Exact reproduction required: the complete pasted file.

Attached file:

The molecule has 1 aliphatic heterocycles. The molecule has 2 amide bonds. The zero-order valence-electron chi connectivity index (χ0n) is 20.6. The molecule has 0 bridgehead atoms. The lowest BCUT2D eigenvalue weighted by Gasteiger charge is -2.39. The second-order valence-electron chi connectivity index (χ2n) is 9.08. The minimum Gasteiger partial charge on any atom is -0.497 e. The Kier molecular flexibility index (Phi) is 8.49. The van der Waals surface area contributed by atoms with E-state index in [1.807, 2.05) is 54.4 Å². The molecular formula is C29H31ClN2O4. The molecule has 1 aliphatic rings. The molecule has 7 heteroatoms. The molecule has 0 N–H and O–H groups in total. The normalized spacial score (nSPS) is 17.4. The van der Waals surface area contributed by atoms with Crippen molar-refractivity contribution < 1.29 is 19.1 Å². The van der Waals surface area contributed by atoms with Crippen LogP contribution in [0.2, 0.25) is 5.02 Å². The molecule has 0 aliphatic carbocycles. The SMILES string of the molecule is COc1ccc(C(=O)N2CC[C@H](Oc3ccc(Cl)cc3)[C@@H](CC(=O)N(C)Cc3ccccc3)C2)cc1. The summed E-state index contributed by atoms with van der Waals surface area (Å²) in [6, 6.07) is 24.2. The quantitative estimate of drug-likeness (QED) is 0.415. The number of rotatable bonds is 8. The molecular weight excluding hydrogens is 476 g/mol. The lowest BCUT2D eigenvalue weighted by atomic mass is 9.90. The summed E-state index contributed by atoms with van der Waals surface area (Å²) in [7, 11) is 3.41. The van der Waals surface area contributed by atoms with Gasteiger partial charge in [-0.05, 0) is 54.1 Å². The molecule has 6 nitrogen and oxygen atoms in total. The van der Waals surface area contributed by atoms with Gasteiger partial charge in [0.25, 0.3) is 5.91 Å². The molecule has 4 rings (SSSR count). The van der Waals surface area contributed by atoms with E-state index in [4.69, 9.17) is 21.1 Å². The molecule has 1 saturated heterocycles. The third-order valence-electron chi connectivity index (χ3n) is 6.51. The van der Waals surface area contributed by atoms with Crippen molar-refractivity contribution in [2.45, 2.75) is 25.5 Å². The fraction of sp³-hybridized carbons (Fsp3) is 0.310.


The molecule has 1 aliphatic heterocycles. The molecule has 2 amide bonds. The zero-order valence-electron chi connectivity index (χ0n) is 20.6. The molecule has 0 bridgehead atoms. The lowest BCUT2D eigenvalue weighted by Gasteiger charge is -2.39. The second-order valence-electron chi connectivity index (χ2n) is 9.08. The minimum Gasteiger partial charge on any atom is -0.497 e. The Kier molecular flexibility index (Phi) is 8.49. The van der Waals surface area contributed by atoms with E-state index in [1.807, 2.05) is 54.4 Å². The molecular formula is C29H31ClN2O4. The molecule has 1 aliphatic rings. The molecule has 7 heteroatoms. The molecule has 0 N–H and O–H groups in total. The normalized spacial score (nSPS) is 17.4. The van der Waals surface area contributed by atoms with Crippen molar-refractivity contribution < 1.29 is 19.1 Å². The van der Waals surface area contributed by atoms with Crippen LogP contribution in [0.2, 0.25) is 5.02 Å². The molecule has 0 aliphatic carbocycles. The SMILES string of the molecule is COc1ccc(C(=O)N2CC[C@H](Oc3ccc(Cl)cc3)[C@@H](CC(=O)N(C)Cc3ccccc3)C2)cc1. The summed E-state index contributed by atoms with van der Waals surface area (Å²) in [6, 6.07) is 24.2. The quantitative estimate of drug-likeness (QED) is 0.415. The number of rotatable bonds is 8. The molecular weight excluding hydrogens is 476 g/mol. The lowest BCUT2D eigenvalue weighted by atomic mass is 9.90. The summed E-state index contributed by atoms with van der Waals surface area (Å²) in [7, 11) is 3.41. The van der Waals surface area contributed by atoms with Gasteiger partial charge in [-0.05, 0) is 54.1 Å². The molecule has 6 nitrogen and oxygen atoms in total. The van der Waals surface area contributed by atoms with Gasteiger partial charge in [0.25, 0.3) is 5.91 Å². The molecule has 4 rings (SSSR count). The van der Waals surface area contributed by atoms with E-state index in [4.69, 9.17) is 21.1 Å². The molecule has 1 saturated heterocycles. The third-order valence-electron chi connectivity index (χ3n) is 6.51. The van der Waals surface area contributed by atoms with Crippen molar-refractivity contribution in [2.45, 2.75) is 25.5 Å². The fraction of sp³-hybridized carbons (Fsp3) is 0.310.